17 Brilliant Ways For Teens to Make Money
Getting a job early in life can really set you up for success. It can build confidence, teach responsibility and the value of a dollar, and even help you save for your higher education. Not to mention that it looks great on a college application.
That’s why we’ve decided to share 17 clever ways for teens to make money. Whether it’s a summer job like camp counseling, an after school job at Starbucks, or even building a YouTube channel, teenagers don’t need to wait to start making their own money and growing into talented, responsible young adults.
Ways For Teens to Make Money
- Work in the Food or Beverage Service Industry
- Work in Retail
- Walk Dogs
- Golf Caddy
- Work as Assistant Coach
- Sell Baked Goods
- Open an Investment Account
- Shovel Snow or Clear Leaves
- Work as a Camp Counselor
- Start a YouTube Channel
- Deliver Food
- Do Chores for Your Parents
- Build Your Own Business
1. Work in the Food or Beverage Service Industry
There are plenty of opportunities for teens to work at local coffee shops, juice bars, restaurants, or grocery stores. Many careers involve customer service, so this could be a great way for young folks to get their feet wet in this kind of work. An added bonus is that some of these places will allow you to make tips!
2. Work in Retail
Customer service roles aren’t just limited to food and beverage. Check which clothing or gift stores in your area are looking for help! These kinds of entry-level positions are perfectly suited for young folks looking to enter the workforce.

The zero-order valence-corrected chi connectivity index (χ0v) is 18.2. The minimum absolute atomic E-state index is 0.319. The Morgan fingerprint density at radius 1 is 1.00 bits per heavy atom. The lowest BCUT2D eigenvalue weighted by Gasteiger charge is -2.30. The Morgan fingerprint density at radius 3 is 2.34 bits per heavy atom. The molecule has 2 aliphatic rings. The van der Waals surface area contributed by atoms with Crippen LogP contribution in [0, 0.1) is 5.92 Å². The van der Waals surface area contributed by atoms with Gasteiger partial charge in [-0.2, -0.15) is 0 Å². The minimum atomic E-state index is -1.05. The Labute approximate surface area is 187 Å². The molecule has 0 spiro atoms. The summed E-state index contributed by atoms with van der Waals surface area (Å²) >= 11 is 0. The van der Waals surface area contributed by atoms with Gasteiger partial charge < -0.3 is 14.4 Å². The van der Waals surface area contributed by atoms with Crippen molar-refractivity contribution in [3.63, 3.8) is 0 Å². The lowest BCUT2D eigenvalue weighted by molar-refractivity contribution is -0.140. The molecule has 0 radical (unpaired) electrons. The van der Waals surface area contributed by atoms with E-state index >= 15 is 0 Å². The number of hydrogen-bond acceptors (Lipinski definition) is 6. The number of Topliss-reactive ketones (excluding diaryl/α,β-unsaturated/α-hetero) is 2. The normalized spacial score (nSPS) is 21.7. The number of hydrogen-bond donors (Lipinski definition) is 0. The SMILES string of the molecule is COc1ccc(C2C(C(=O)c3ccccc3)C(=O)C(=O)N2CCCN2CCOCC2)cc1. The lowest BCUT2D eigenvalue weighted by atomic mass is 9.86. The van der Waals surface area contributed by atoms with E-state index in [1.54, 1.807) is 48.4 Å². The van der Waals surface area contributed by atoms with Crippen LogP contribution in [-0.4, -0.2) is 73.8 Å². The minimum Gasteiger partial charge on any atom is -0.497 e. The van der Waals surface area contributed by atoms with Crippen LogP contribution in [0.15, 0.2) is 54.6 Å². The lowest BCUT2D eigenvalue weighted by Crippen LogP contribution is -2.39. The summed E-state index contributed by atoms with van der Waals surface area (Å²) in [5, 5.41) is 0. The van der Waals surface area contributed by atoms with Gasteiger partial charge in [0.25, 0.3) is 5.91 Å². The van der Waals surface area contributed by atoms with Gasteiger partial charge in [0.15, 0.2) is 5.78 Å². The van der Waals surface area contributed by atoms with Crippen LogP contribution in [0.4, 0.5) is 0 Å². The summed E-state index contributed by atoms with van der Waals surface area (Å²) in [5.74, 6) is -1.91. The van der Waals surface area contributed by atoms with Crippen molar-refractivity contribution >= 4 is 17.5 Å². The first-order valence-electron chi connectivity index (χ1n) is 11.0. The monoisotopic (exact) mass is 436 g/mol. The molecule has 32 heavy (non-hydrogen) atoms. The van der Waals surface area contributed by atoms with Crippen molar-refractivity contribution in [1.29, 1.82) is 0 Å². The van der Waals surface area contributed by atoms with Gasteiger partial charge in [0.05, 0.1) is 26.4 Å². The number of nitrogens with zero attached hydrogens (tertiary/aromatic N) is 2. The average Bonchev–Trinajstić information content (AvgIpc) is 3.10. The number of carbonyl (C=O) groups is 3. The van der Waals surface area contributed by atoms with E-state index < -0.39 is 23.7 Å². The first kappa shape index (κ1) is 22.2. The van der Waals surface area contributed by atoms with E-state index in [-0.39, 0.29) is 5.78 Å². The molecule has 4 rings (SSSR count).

3. Walk Dogs
Any animal lovers out there? This could be one of the most fun and fruitful ways for teens to make money, especially in the summer. These non-school months are the perfect time for this gig because you’ll be available (unlike most adults) for those much-needed midday walks.
Maybe you prefer young children to animals! Advertise your services to your neighborhood and some family friends. People will especially be likely to trust you with their kids if you have experience taking care of your own younger siblings.
5. Golf Caddy
If you have good upper body strength and enjoy sports this could be a great way to get fresh air and make some solid cash. Depending on the golf courses in your area, you could potentially get access to clients who tip quite a bit of money, especially if you can charm them over.
6. Work as an Assistant Coach
Perhaps you not only enjoy sports — you’re especially good at one! Acting as an assistant coach for a team of younger players could allow you to get more involved and learn how to be a great leader.
Academics more your thing? Try tutoring younger kids or your peers in one or more subjects. A full classroom is not always the best learning environment for everyone and many students can benefit from the help of one-on-one attention.
8. Sell Baked Goods
This can be a regular or one-off thing! If you enjoy baking, set up a stand at a local sports event, a corner with a lot of foot traffic, or even your school, and sell tasty cookies, muffins, and whatever else you can dream up!
9. Open an Investment Account